When life gives you lemons, use them to make lemonade. It's an age old adage used to encourage optimism in the face of adversity.
There is no doubt adversity is what we are all facing at this present time. And it is optimism we are all searching for.
The turn of the century threw a curveball. The Covid-19 pandemic has changed our lives.
Gone are the days of catching up and spending time together with our family and friends, and gone are the days when we get to gather at agricultural occasions with our likeminded colleagues.
No rural, regional or royal agricultural shows or events. No drinks on the mat or in the aisle after showing.
So how are the women in agriculture feeling about the adjustments to their normal lifestyles?
Mother of five, Donna Scott of Valley Vista Poll Dorset stud at Coolac in the Riverina region of NSW, said there is always something special about coming together with other women who share the same industry passions.
"Your sheep showing studs become family," Donna said.
"Memories that are made with fellow partners of farming men are life-long.
"You keep in contact with them and you have things that are similar that you get on with, but there are also the differences and that is what makes it so interesting and fun.
"I think for a lot of people it (the show circuit) is one of the few outlets that they have to catch up with people."
Admitting it is an exhausting exercise packing to get there and maybe more exhausting unpacking when you get home, she said she makes the effort not just for their business, but said it was an important life experience for her children.
"You will find amongst all the showing families all their children are able to hold a conversation with any age group - whether it be interacting with their own age or younger or sitting and listening to and participating in a conversation with adults," she said.
"I am also always impressed by the young schools that are showing - they have the highest work ethic, are so well behaved and their enthusiasm and their ability to interact with other studs is so impressive.
"Obviously they have good mentors at school, but from being able to come and participate at the shows - I think they will miss it too."
Donna said friendships are made across all breeds that travel to the shows.
"We all get together at the end of the day - whether it is the esky in the isle or at the members," she said.
"It doesn't matter if you won a broad ribbon, a blue ribbon or got sent back to the pen, we are all there for the same reason at the end of the day and we all need to debrief and have a laugh, and keep the sanity."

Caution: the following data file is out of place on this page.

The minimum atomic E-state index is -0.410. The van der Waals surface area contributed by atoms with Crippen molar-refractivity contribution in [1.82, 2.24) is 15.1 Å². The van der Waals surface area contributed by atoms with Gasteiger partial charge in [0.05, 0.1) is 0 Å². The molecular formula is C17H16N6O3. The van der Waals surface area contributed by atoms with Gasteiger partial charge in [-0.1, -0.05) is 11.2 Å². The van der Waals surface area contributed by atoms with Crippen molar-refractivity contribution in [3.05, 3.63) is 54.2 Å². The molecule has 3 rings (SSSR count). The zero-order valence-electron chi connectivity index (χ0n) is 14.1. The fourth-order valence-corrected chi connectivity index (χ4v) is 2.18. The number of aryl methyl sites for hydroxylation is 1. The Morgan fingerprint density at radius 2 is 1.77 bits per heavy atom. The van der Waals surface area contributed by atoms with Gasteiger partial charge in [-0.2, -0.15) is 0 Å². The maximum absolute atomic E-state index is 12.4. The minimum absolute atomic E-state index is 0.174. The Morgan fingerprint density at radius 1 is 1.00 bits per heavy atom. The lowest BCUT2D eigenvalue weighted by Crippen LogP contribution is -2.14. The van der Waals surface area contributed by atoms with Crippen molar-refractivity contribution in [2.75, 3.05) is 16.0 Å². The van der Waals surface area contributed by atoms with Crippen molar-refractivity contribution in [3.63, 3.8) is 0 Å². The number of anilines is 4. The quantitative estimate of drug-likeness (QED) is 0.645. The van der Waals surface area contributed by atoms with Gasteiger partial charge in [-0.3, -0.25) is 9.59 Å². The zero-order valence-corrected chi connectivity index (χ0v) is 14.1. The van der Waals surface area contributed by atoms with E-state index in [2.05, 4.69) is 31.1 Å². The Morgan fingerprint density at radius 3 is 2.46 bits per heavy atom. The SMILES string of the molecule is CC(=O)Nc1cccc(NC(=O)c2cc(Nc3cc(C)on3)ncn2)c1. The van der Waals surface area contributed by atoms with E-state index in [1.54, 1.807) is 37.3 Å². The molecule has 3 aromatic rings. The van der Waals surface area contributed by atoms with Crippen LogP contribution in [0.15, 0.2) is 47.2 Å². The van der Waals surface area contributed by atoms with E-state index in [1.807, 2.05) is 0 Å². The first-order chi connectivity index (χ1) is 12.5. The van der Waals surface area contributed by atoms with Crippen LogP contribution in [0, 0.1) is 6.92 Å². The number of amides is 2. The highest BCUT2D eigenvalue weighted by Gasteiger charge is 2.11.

But for Donna, her lemonade is the opportunity to reflect on what their lives were like.
And although she knows it will be missed, not having to commit to the show circuit for 2020 will give them a chance to return to some of the simpler things in life.
Donna was adamant she didn't want to trivialise what is happening to a lot of people, and to the Australian economy, and that her family situation was circumstantial.
But she said her family is 'catching their breath'.
"As a whole, our lifestyle hasn't changed that much day to day, but what it has done is it has made myself, my husband Andrew, and our kids realise just how busy we had been," Donna said.
"We have now all just stopped and taken a breath and it has given us the chance to get our core and balance back a little bit."
It doesn't matter if you won a broad ribbon, a blue ribbon or got sent back to the pen, we are all there for the same reason at the end of the day and we all need to debrief and have a laugh, and keep the sanity
Cherie Coddington of Roseville Park Merino stud at Dubbo, NSW, has spent many years attending shows with her husband Matthew and their five children.
She said when the children were younger it was hard work getting everyone packed up, but now they are older she embraces the chance to attend.
"There is common ground amongst everyone - they understand the preparation that gos into the animals and how consuming it can be. It's nice to have that similarity," Cherie said.
"To be honest it is also about having a good time on the sideline and forgetting about all the hard work. There is always fun and there is always stories to be told afterwards."
She said being in the moment when you are there helps you to forget about other things that are going on on the outside, such as drought.
"To be honest, I don't think the reality of not attending these events for most farm people has really hit yet," Cherie said.
"After coming off the back of probably the worst three years ever, I don't know what that is going to do a lot of families - the impact of not being able to attend these social events will hit in a few months time.
"Often it is upon reflection - you don't realise how much you missed and and how much you enjoyed it until you actually reflect back.
"I think by the end of this, we will all be looking forward to hanging out together again."
Often it is upon reflection - you don't realise how much you missed and and how much you enjoyed it until you actually reflect back